HOLDEN Caulfield, the teenage protagonist of J. D. Salinger’s The Catcher in the Rye, says: “What really knocks me out is a book that, when you’re all done reading it, you wish the author that wrote it was a terrific friend of yours and you could call him (sic) up on the phone whenever you felt like it.”
That’s how I feel about Helen Garner.
I think of Helen Garner almost as a friend, as well as one of my favourite authors. Helen got so used to seeing me line up for her to sign her latest work, that she wrote on the flyleaf of one: ‘to Dina, in queue after queue’. On another occasion, I happened to see her in the’ Intimate Apparel’ departme nt of David Jones. Of course, I just happened to have in my bag a brand new copy of ‘My Hard Heart,’ her latest short story collection. With my usual chutzpah, I sidled up to Helen and asked her to sign it. I remember she looked tiny and delicate that summer, and was wearing little pink lace gloves. She signed my book with a wry smile, probably recognising me as one of her groupies. On the flyleaf she wrote: ‘To Dina, just before Christmas, in the knicker department of DJ’s. Warm regards etc…. ‘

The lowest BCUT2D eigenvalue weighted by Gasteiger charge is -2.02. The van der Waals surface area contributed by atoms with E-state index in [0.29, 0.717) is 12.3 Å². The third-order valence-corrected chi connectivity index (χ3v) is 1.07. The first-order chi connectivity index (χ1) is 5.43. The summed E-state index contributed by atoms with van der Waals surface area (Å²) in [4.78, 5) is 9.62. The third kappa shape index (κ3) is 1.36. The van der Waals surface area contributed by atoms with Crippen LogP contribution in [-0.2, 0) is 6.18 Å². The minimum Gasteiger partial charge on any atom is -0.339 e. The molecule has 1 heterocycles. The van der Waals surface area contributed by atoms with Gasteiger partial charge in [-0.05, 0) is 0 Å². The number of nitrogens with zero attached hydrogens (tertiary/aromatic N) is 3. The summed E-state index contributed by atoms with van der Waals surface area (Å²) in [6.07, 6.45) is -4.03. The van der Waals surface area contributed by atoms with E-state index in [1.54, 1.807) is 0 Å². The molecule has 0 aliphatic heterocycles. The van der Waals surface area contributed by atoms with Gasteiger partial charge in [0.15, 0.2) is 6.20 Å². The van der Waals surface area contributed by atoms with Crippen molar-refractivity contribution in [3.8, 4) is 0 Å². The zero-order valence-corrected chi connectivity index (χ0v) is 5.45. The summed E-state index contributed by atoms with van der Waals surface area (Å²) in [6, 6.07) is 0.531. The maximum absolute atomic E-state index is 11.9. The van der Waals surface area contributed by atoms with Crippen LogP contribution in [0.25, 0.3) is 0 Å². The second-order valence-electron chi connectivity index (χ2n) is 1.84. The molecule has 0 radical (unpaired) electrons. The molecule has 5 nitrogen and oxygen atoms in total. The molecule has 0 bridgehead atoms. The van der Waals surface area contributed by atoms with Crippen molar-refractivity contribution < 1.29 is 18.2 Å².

The main reason I think of Helen Garner as a friend is her personal, intimate, writing style, which invites the reader into her heart and her life. She seems to hold nothing back even if it’s to her detriment (as it perhaps was, in ‘The First Stone.’) She is able to say so much with so little verbosity. Her style is always spare, even chiseled, yet never dry. Re-reading her collection ‘The Feel of Steel’ I was struck again by her economy of prose, which expresses such honest emotions so ardently, yet without sentiment. How does she do it? Like an artist, who, with a few strokes achieves a likeness, so she paints vivid word pictures of feelings, events, sights and smells, without verbosity, and in luminous, concise prose.